• Samuel Okudzeto Ablakwa has demanded the immediate reopening of Ghana’s land borders
• Ghana’s land borders have remained closed since March 22, 2020, as a measure against COVID-19 spread
• Mr Ablakwa said the situation is affecting land travellers
Ranking Member on Parliament’s Foreign Affairs Committee, Samuel Okudzeto Ablakwa has demanded the immediate opening of Ghana’s land and sea borders.
According to the North Tongu Member of Parliament of Ghana, President Nana Addo Dankwa Akufo-Addo is being hypocritical in implementing an ECOWAS agreement that mandates member countries to open their borders before the end of July this year.
“ECOWAS agreed to a phased easing of restrictions in the sub-region with a 31st July 2021 deadline by which date all member states should open their land and sea borders for free movement of persons and goods,” he wrote in a Facebook post sighted by GhanaWeb.
He described President Akufo-Addo’s position on keeping Ghana’s borders closed as a sign not representing great leadership.
“From all independent assessments, it appears only Ghana has not opened its land borders with her neighbours within ECOWAS. This cannot be great leadership from ECOWAS Chair, Nana Akufo-Addo who presided over the Fifty-eighth Ordinary Session of the Authority of Heads of State and Governments held on 23rd January 2021 via videoconference where these critical timelines were agreed.
“President Akufo-Addo, you are under a compelling obligation to open Ghana’s land borders now!” he demanded.
The government of Ghana in the early days of the COVID-19 pandemic outbreak announced the closures of the country’s land, sea and air borders as a measure to curb the importation of the virus into the country.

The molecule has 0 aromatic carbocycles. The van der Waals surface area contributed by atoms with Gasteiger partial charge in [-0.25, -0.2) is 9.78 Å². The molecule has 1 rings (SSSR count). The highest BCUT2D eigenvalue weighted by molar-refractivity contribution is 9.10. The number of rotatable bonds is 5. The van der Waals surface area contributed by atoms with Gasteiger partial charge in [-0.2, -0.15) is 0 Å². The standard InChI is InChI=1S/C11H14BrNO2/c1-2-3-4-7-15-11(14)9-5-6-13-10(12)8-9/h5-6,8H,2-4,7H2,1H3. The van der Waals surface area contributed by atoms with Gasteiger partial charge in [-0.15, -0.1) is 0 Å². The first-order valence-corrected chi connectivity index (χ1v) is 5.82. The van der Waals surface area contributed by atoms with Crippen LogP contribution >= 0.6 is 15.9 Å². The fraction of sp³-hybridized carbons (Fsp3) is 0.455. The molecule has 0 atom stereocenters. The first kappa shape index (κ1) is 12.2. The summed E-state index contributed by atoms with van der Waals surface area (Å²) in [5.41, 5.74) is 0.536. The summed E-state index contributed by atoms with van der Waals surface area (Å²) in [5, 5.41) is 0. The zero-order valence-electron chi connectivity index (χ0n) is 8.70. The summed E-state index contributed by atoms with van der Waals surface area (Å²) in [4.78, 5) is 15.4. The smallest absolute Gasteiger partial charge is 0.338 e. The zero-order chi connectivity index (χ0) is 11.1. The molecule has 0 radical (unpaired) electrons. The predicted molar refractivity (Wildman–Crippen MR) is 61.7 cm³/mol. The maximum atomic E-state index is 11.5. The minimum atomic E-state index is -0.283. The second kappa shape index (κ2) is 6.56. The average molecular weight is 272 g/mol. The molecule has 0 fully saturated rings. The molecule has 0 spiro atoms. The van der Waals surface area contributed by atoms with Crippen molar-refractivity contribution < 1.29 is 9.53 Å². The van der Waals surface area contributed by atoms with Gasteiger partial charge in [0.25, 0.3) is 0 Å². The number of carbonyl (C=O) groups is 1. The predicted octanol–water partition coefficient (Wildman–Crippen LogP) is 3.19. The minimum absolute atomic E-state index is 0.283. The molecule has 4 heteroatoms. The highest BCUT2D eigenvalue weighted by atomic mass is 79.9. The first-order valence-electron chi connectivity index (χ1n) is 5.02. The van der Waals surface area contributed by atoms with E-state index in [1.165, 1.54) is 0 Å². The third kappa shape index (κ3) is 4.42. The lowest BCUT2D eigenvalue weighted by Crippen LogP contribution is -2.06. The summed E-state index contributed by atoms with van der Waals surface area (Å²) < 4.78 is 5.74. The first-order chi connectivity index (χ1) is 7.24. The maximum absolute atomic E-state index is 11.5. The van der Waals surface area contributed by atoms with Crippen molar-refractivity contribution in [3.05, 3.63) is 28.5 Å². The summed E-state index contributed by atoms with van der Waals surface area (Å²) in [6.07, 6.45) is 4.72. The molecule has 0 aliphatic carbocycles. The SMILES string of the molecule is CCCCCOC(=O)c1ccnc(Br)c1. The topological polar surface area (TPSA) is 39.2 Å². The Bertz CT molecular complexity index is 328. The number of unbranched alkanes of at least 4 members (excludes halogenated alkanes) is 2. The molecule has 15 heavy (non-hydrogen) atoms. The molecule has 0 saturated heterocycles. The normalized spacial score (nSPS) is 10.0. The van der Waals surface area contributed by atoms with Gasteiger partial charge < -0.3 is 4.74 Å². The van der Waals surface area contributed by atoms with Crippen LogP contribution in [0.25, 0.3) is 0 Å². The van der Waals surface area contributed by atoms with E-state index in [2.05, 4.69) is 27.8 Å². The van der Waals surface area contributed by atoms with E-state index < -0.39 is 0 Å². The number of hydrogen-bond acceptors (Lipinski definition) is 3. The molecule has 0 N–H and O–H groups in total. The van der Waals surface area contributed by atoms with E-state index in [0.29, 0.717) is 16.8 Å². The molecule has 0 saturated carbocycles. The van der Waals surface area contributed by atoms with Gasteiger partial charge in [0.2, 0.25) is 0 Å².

Despite announcing the reopening of Ghana’s air borders on September 1, 2020, the government is yet to reopen Ghana’s land and sea borders to travellers.
Several concerns, including economic implications, have been raised on the continued closure of Ghana’s land borders.
Sharing such concerns in his Facebook post, Mr Ablakwa again wrote, “those of us privileged to travel by air must spare serious thoughts for our compatriots who far outnumber the few elite air travellers but still cannot travel via our land borders for more than a year and still counting.”
“Our policy interventions should not leave the vulnerable masses behind. They do not deserve the indirect economic sanctions we have imposed on them.
“It is not impossible to put in place practical public health measures that protect all from the pandemic just as has been done for air travel.”